Finally, an easier way to tag your friends in photos via Google+. Nathan Davis, Software Engineer on the Google+ Photos team, today revealed in a G+ status update that “a fun new feature that will make tagging the people in your photo albums quicker and easier”. It works like this:

“All you have to do is group the photos of each person’s face together and tag them with their name or email address. When you’re done, a notification is sent to each person you tagged. They can decide whether to approve the tags.”

Davis also notes that this new tagging process can be accessed from three different areas on Google+: After creating an album, while adding photos from the sharebox, and when tagging an existing album. Take a peek at the screenshots below.

Tagging1 520x348 Tagging your friends in Google+ Photos just got a whole lot easier Tagging2 520x309 Tagging your friends in Google+ Photos just got a whole lot easier

The new process comes as a welcome and much-anticipated update. When I first joined Google+, my only real complaint was the backseat that photo-upload intuitiveness seemed to take on the service. On July 9th, I posted the following suggestionto my Google+ profile:

“Things I’d like to see on Google+: Mass tagging for photos with face recognition — If you’re anything like me … You probably have a *million* pictures that you need to move over from Facebook. In a situation like this, having to individually tag every photo is incredibly tiring. I’d appreciate the convenience of an updated photo tagging feature.”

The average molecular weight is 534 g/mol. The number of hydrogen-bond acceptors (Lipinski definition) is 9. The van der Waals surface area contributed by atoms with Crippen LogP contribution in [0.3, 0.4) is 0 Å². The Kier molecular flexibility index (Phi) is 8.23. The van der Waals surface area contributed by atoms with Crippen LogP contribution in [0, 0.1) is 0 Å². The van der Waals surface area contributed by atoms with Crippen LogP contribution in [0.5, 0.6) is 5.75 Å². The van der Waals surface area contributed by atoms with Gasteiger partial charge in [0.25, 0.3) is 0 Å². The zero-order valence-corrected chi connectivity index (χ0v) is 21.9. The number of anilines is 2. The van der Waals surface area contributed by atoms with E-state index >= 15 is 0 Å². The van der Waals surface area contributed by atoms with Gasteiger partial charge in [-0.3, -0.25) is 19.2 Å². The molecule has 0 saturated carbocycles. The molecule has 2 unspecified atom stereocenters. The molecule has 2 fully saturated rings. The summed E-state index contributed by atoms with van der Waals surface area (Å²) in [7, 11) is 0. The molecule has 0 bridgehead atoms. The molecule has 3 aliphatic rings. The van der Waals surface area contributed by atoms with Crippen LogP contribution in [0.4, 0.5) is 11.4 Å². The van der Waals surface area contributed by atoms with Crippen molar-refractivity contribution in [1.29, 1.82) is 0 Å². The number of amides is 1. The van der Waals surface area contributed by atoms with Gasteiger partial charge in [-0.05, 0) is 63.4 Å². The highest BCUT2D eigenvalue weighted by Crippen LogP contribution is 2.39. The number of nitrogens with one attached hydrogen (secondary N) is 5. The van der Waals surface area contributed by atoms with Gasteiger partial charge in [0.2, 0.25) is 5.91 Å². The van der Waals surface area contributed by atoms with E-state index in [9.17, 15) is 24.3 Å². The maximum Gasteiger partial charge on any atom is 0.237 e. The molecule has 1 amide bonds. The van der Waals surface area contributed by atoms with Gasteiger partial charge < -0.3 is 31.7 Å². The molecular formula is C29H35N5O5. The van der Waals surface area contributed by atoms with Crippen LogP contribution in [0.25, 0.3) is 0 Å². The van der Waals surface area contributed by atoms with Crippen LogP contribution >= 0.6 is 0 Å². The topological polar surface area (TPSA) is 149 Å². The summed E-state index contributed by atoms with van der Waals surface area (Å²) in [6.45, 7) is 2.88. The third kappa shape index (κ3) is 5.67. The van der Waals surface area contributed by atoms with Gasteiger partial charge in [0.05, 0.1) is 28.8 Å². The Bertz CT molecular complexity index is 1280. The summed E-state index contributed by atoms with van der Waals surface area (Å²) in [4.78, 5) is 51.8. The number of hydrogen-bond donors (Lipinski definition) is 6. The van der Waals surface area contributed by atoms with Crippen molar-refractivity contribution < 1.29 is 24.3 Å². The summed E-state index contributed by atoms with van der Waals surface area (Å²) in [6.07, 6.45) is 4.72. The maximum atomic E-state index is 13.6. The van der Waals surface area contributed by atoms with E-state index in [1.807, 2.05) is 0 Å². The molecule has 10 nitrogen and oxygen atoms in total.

Four months later, and here it is! Needless to say, I’m quite happy with the new photo-tagging feature, as I’m sure many other Facebook-transitioners will be as well. Again, it’ always great to see companies continuing to tweak their service in order to encourage more positive user experiences.

For those of you having trouble seeing the updates, AJ Asver, Product Manager on Google+ working on photos, assures us that the feature is still rolling out and should be available soon to all users.

What do you think? Take the new photo tagging process for a test run, then weigh in below with your comments.